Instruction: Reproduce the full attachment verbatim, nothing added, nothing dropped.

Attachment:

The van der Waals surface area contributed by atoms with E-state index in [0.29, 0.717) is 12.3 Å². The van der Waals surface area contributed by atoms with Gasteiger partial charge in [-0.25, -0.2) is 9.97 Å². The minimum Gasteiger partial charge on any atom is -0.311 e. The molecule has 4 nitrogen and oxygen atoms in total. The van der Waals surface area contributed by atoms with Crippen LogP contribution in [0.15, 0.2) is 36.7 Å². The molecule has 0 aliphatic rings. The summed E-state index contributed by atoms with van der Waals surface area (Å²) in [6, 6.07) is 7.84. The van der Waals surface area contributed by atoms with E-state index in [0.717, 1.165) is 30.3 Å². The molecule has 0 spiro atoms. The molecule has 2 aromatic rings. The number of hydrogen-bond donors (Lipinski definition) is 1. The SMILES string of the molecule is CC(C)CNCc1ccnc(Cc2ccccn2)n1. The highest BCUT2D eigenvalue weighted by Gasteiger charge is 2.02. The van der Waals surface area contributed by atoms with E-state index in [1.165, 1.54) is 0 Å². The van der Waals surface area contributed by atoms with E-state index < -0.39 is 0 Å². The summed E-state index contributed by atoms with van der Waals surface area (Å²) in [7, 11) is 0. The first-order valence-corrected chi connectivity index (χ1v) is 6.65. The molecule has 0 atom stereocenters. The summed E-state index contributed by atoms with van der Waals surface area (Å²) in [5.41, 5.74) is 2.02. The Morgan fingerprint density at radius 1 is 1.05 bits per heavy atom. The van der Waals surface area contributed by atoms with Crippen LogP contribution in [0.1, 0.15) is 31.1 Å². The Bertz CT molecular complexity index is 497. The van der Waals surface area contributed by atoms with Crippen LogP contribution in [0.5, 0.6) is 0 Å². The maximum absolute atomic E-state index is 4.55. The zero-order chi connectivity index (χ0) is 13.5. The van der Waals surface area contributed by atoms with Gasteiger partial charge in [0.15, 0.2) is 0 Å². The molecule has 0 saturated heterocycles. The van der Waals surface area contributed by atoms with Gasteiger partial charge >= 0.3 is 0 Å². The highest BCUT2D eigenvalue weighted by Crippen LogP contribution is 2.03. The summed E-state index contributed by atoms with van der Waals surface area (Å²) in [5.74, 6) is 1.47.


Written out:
The van der Waals surface area contributed by atoms with E-state index in [0.29, 0.717) is 12.3 Å². The van der Waals surface area contributed by atoms with Gasteiger partial charge in [-0.25, -0.2) is 9.97 Å². The minimum Gasteiger partial charge on any atom is -0.311 e. The molecule has 4 nitrogen and oxygen atoms in total. The van der Waals surface area contributed by atoms with Crippen LogP contribution in [0.15, 0.2) is 36.7 Å². The molecule has 0 aliphatic rings. The summed E-state index contributed by atoms with van der Waals surface area (Å²) in [6, 6.07) is 7.84. The van der Waals surface area contributed by atoms with E-state index in [0.717, 1.165) is 30.3 Å². The molecule has 0 spiro atoms. The molecule has 2 aromatic rings. The number of hydrogen-bond donors (Lipinski definition) is 1. The SMILES string of the molecule is CC(C)CNCc1ccnc(Cc2ccccn2)n1. The highest BCUT2D eigenvalue weighted by Gasteiger charge is 2.02. The van der Waals surface area contributed by atoms with E-state index in [1.165, 1.54) is 0 Å². The van der Waals surface area contributed by atoms with E-state index < -0.39 is 0 Å². The summed E-state index contributed by atoms with van der Waals surface area (Å²) in [7, 11) is 0. The first-order valence-corrected chi connectivity index (χ1v) is 6.65. The molecule has 0 atom stereocenters. The summed E-state index contributed by atoms with van der Waals surface area (Å²) in [5.41, 5.74) is 2.02. The Morgan fingerprint density at radius 1 is 1.05 bits per heavy atom. The van der Waals surface area contributed by atoms with Crippen LogP contribution in [0.1, 0.15) is 31.1 Å². The Bertz CT molecular complexity index is 497. The van der Waals surface area contributed by atoms with Crippen LogP contribution in [0.5, 0.6) is 0 Å². The maximum absolute atomic E-state index is 4.55. The zero-order chi connectivity index (χ0) is 13.5. The van der Waals surface area contributed by atoms with Gasteiger partial charge in [0.15, 0.2) is 0 Å². The molecule has 0 saturated heterocycles. The van der Waals surface area contributed by atoms with Gasteiger partial charge >= 0.3 is 0 Å². The highest BCUT2D eigenvalue weighted by Crippen LogP contribution is 2.03. The summed E-state index contributed by atoms with van der Waals surface area (Å²) in [5.74, 6) is 1.47.